Clear step by step guide on how to use COUNTIF explains COUNTIF structure and formulas, and gives illustrated examples of use.

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The COUNTIF function in Microsoft Excel finds the number of cells in a range that match a single specified criterion. For example, you can count all cells that start with a specific letter or all cells that contain a number that is greater or less than a specified number. If you z.

For example, if you have a worksheet with a number of tasks in column A and the first name of the person to whom the task is assigned in column B, you can use the COUNTIF function to find out how often a person’s name appears in column B, and this way you can see how many tasks are assigned to this person. Example:

`= COUNTIF (B2: B25; "Andrea")`

In Excel, the COUNTIF function can be used to count a number of rows with specific keywords. The principle may sound a little complicated. However, as you go through this guide, you will see that it is not that difficult to use. Incidentally, the cells are only examined for keywords, not for font or background color. The COUNTIF function is closely related to the SUMIF function. You can find out more about the SUMIF function in Excel here.

• Structure of the COUNTIF function in Excel
• Use the COUNTIF function in Excel

#### Structure of the COUNTIF function in Excel

`COUNTIF(Search Area;Search Criterion)`

Search Area: Here you need to enter cells in which you want to search. These can be individual cells (“A2, A3, A5”) or entire sections (“A2: A5”). In this context, the colon means that all cells from cell A2 to cell A5 are searched (i.e. A2, A3, A4 and A5).

Search criterion: Here you have to enter what you are looking for. This can be a specific catchphrase, such as “New York” in a city list. If you do not have specific cells analyzed, but rather a defined search term, as here, you have to put it in quotation marks.
Alternatively, the content of a cell can also be used as a search term. Approximately A2 – then you will be shown how many cells including cell A2 the search term occurs in. Here, however, the cell name must be used without quotation marks.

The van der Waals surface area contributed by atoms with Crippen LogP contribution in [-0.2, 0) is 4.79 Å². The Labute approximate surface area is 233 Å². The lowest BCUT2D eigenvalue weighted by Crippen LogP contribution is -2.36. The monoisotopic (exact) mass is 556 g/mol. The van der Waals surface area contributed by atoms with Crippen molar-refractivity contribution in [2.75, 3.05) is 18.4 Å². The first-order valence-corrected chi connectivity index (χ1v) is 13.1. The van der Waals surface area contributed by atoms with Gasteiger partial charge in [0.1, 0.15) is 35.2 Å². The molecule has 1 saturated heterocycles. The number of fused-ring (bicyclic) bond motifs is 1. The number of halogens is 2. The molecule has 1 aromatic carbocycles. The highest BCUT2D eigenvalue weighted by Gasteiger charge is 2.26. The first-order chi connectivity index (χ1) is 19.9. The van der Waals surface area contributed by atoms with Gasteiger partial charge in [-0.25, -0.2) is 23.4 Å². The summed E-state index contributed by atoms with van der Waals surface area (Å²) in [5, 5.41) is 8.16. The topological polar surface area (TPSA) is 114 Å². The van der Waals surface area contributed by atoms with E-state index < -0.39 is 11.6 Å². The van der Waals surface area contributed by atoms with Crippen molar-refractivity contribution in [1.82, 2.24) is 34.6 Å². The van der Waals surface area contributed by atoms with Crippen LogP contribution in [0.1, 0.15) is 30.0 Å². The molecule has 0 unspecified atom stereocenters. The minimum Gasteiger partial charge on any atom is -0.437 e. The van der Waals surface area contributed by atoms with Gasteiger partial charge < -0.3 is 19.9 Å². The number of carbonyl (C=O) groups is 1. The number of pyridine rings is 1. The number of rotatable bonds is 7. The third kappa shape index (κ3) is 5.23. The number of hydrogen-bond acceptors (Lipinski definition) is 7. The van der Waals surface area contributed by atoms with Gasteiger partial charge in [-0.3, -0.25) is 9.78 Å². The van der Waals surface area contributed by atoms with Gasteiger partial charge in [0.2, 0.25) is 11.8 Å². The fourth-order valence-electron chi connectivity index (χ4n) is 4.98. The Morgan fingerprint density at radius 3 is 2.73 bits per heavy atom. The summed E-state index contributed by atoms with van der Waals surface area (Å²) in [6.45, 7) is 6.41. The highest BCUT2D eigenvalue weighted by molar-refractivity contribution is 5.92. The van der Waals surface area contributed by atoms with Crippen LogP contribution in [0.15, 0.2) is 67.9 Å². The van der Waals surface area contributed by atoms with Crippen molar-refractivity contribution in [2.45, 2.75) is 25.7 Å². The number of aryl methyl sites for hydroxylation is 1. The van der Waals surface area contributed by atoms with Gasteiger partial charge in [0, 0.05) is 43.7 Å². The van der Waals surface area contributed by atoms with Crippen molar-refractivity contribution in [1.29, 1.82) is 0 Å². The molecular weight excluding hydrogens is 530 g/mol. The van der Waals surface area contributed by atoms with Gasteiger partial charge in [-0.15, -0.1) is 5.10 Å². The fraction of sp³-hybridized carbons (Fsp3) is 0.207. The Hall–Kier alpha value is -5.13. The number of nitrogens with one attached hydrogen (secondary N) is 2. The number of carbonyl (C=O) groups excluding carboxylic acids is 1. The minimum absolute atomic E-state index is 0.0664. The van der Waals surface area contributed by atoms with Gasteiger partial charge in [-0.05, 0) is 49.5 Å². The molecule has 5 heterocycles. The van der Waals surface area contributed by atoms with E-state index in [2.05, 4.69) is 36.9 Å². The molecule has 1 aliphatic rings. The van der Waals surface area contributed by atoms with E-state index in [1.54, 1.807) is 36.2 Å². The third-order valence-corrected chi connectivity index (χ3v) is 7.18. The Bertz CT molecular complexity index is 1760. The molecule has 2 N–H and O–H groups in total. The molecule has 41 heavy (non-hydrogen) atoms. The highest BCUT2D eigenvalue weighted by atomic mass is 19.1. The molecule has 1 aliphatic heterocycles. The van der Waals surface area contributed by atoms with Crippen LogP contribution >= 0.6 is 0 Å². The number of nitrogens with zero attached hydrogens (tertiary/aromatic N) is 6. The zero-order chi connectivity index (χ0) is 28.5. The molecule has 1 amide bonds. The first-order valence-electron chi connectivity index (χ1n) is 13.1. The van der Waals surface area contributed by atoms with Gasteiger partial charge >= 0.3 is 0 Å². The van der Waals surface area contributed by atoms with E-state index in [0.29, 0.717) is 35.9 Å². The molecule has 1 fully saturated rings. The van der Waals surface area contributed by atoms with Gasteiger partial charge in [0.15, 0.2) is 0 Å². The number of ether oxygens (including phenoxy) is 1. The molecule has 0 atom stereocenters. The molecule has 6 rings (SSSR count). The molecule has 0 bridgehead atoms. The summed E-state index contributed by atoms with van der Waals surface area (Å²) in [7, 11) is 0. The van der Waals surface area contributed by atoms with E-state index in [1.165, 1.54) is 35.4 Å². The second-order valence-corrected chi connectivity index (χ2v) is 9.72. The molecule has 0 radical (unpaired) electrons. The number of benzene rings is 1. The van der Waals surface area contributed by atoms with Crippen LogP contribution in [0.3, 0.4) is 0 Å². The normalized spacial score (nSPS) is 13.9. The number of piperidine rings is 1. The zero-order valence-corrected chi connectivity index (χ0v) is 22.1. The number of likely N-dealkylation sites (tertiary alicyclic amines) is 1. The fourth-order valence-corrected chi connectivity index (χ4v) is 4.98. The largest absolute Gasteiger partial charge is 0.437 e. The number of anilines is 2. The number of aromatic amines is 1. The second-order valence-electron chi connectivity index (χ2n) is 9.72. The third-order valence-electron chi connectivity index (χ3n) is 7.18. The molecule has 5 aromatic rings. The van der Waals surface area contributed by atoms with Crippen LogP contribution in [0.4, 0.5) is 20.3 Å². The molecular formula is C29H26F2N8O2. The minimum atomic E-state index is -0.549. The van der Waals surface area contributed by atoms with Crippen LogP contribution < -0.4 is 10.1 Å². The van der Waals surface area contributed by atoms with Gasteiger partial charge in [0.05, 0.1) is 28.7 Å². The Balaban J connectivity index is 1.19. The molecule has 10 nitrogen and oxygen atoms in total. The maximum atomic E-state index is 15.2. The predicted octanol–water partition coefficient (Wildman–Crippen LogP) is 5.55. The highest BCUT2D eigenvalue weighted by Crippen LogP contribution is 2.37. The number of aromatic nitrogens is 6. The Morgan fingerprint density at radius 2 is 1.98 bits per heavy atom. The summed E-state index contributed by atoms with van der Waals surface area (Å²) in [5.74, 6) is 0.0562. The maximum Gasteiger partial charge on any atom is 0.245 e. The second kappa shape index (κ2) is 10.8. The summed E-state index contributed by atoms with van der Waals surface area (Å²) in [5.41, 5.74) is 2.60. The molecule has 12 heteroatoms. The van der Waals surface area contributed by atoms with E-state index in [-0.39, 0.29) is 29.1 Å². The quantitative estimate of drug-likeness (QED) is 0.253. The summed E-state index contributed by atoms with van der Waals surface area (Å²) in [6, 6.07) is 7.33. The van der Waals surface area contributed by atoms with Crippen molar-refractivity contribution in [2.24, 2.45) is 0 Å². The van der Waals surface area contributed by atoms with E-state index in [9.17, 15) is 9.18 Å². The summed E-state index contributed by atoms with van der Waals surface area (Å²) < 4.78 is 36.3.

### How to use COUNTIF function in Excel

In the course of the instructions, we will be guided by an example: There is a list of locations of a company (column A) and how much this location has earned per order (column B).

If you want to know how many orders the location in New Yorkhas taken, for example , you have to enter:

`=COUNTIF(A2:A10;"New York")`

The result in the example would then be 2. You don’t even have to enter the search term manually. Just find a cell that already has it, for example:

`=COUNTIF(A2:A10;A2)`

The number of hits for “New York” is output here as well, since Hanover is the content of cell A2. So the result is again 2.

#### The input of the characters ‘?’ and ‘*‘

A question mark represents exactly one unknown position for a character, an asterisk represents an unknown number of characters. Instead of New York you can also use “New ????” enter. You can use the question mark and the asterisk if you are not completely familiar with a search term and would like to use a wildcard.

It is also possible to add different numbers of hits. If you now want to add up the number of orders at the Kiel location and the Hanover location, simply do it with two count-if functions that are connected with a plus . It does not matter whether you enter the keyword or the cell with the keyword content.

By the way, this also works with subtraction : Instead of a plus sign, just use a minus sign .

##### `=COUNTIF(A2:A10;A2)+COUNTIF(A2:A10;"Kiel")`=COUNTIF(A2:A10;A2)-COUNTIF(A2:A10;”Kiel”)

For the Search within numerical series , the prove greater than / less-than symbol as appropriate. For example, you can display the number of hits for orders greater than € 5,000 by entering the following:

`=COUNTIF(B2:B10;">5000")`

Please note here that numbers must also be put in quotation marks. Instead of > you can also use < . If you write an equal sign next to it, you can also include the specified value. The following would therefore look for orders that brought in € 5,000 or more :

`=COUNTIF(B2:B10;">=5000")`